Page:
The nation in brief: Texas flood kills woman, girl in vehicles

The nation in brief: Texas flood kills woman, girl in vehicles

Texas flood kills woman, girl in vehicles

ST. HEDWIG, Texas — A flash flood from the remnants of Hurricane Pamela swept a woman and a young girl to their deaths in a Texas creek as they were heading to a school and officials worked Friday to recover the woman’s body, authorities said.

The 52-year-old woman and a 5-year-old girl died when the separate vehicles they were in were swept from a bridge Thursday morning into the flood-swollen Martinez Creek in St. Hedwig on the outskirts of San Antonio, according to Bexar County Sheriff Javier Salazar.

“There’s nothing more heartbreaking than to see the body of a 5-year-old pulled out of a car,” an emotional Salazar said. “She was still wearing her backpack … it just doesn’t get any worse than that.”

A diver confirmed the woman’s body was in the vehicle, but the vehicle shifted into deeper water in the rapid current and was more than 10 feet underwater, according to Salazar.

Emergency officials returned to the creek Friday to remove the vehicle containing the woman’s body.

Four other children and a man were rescued from the two vehicles that were headed to a nearby elementary school, Salazar said.

Chicago, police in court over virus shots

CHICAGO — Chicago Mayor Lori Lightfoot said Friday that she has taken her fight with the head of the city’s police officers union to court, arguing that his call for officers to ignore the order to report their covid-19 vaccination status was illegal and endangering the public.

The mayor said in a statement that the city’s law department filed a complaint in Cook County Circuit Court for injunctive relief against Fraternal Order of Police President John Catanzara, whom she accused of “engaging in, supporting and encouraging work stoppage or strike.”

Lightfoot asked the court to prohibit the union from “engaging in any concerted refusal to submit vaccination status information” to the city’s portal and that Catanzara be ordered to “issue a retraction and disavowal of his … directives to FOP members that they refuse to submit vaccination status information.”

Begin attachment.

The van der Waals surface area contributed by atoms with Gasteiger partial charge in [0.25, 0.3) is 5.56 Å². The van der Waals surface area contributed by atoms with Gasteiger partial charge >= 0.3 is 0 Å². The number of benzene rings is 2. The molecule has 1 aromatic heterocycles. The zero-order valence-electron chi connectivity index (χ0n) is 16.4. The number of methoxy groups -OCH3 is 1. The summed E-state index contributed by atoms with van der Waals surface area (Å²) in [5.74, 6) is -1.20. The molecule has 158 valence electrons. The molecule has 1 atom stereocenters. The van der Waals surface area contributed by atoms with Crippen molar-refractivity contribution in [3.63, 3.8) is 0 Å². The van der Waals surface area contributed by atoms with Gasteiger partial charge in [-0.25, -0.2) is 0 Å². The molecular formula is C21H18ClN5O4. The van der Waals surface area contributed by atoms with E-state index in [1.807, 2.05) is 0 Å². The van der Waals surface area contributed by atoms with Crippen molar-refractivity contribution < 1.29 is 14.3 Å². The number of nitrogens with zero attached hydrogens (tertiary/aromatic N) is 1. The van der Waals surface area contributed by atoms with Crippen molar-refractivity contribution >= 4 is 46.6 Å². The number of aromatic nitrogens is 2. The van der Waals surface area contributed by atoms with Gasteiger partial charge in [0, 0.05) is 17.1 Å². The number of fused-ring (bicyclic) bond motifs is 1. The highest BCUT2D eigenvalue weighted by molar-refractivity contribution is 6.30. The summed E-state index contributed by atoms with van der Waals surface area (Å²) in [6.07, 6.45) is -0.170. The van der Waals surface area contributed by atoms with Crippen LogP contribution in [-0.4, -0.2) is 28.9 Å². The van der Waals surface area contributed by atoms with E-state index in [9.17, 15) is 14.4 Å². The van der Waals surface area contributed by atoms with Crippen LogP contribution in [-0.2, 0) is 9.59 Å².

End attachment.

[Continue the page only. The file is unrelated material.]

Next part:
Catanzara has maintained that the officers have a legal right to follow his request to show up for work and be sent home for refusing to fill out the city’s covid-19 portal.

On Friday, the Fraternal Order of Police filed its own complaint seeking a temporary restraining order to compel the city to go into arbitration over the mandate.

“They can take us to court all they want,” he said in a video posted on the union’s website. “We already are filing paperwork to dismiss that silly motion.”

California lists sea turtle as endangered

SACRAMENTO, Calif. — California has added the Pacific leatherback sea turtle to its endangered species list, guaranteeing more protections for a rapidly dwindling population.

The California Fish and Game Commission voted this week to add the turtles to the state’s Endangered Species Act.

The world’s largest turtle species have been on the federal endangered species list since 1973. But scientists now know more about how crucial California is to their survival, according to Catherine Kilduff, an attorney with the Center for Biological Diversity.

A subpopulation of leatherback sea turtles hatch on beaches in Indonesia. Once fully grown, they swim nearly 6,000 miles to eat jellyfish off the California coast. Adult leatherback sea turtles weigh an average of 1,000 pounds.

Scientists say sea turtle numbers have declined by about 5.6% in California each year for the past three decades. About 50 sea turtles visit the California coast each year, compared with about 178 turtles in the 1990s, according to the Center for Biological Diversity.

Adding turtles to California’s endangered species list will make them a conservation priority for state agencies. It will also increase the state’s cooperation with federal agencies to protect the sea turtle population.

Maine college adds caste to bias ban

WATERVILLE, Maine — Colby College is banning discrimination based on caste, a system of inherited social class, becoming one of the first colleges in the nation to do so.

The private liberal arts college revised its nondiscrimination policy to add caste to its list of protections for the campus community.

The efforts were led by a professor who took an interest in caste discrimination across the country and realized the college needed to recognize it as a form of discrimination, the Bangor Daily News reported.

“You have to first name what it is to say: This exists, we name it, we stand against it,” said Sonja Thomas, associate professor and department chair of women’s, gender and sexuality studies at Colby.

While caste is often associated with South Asia, such class-based systems come into play across religions, cultures and countries, and even in technology industries and academia, Thomas said.

Colby College’s updated policy, announced this week, follows one adopted in 2019 at Brandeis University in Massachusetts.


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